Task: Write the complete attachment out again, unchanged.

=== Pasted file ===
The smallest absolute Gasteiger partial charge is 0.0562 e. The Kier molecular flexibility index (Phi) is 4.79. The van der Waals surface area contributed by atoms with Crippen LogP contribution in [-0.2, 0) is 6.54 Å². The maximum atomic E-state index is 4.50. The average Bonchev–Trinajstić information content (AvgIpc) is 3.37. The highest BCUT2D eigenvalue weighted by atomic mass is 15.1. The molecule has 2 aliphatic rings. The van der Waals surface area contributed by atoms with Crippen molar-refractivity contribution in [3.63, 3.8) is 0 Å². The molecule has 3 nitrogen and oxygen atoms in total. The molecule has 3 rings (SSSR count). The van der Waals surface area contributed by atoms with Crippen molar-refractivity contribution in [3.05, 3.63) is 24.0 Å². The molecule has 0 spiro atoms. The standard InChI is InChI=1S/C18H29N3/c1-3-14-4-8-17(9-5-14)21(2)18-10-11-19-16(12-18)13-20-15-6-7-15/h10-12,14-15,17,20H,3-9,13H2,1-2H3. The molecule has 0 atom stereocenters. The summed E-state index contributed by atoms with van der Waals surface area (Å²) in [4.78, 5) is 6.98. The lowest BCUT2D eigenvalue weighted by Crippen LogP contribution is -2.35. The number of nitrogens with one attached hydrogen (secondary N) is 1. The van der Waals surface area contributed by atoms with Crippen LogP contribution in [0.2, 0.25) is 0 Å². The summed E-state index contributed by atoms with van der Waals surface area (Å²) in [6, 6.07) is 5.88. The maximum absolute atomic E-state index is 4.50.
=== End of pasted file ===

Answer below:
The smallest absolute Gasteiger partial charge is 0.0562 e. The Kier molecular flexibility index (Phi) is 4.79. The van der Waals surface area contributed by atoms with Crippen LogP contribution in [-0.2, 0) is 6.54 Å². The maximum atomic E-state index is 4.50. The average Bonchev–Trinajstić information content (AvgIpc) is 3.37. The highest BCUT2D eigenvalue weighted by atomic mass is 15.1. The molecule has 2 aliphatic rings. The van der Waals surface area contributed by atoms with Crippen molar-refractivity contribution in [3.63, 3.8) is 0 Å². The molecule has 3 nitrogen and oxygen atoms in total. The molecule has 3 rings (SSSR count). The van der Waals surface area contributed by atoms with Crippen molar-refractivity contribution in [3.05, 3.63) is 24.0 Å². The molecule has 0 spiro atoms. The standard InChI is InChI=1S/C18H29N3/c1-3-14-4-8-17(9-5-14)21(2)18-10-11-19-16(12-18)13-20-15-6-7-15/h10-12,14-15,17,20H,3-9,13H2,1-2H3. The molecule has 0 atom stereocenters. The summed E-state index contributed by atoms with van der Waals surface area (Å²) in [4.78, 5) is 6.98. The lowest BCUT2D eigenvalue weighted by Crippen LogP contribution is -2.35. The number of nitrogens with one attached hydrogen (secondary N) is 1. The van der Waals surface area contributed by atoms with Crippen LogP contribution in [0.2, 0.25) is 0 Å². The summed E-state index contributed by atoms with van der Waals surface area (Å²) in [6, 6.07) is 5.88. The maximum absolute atomic E-state index is 4.50.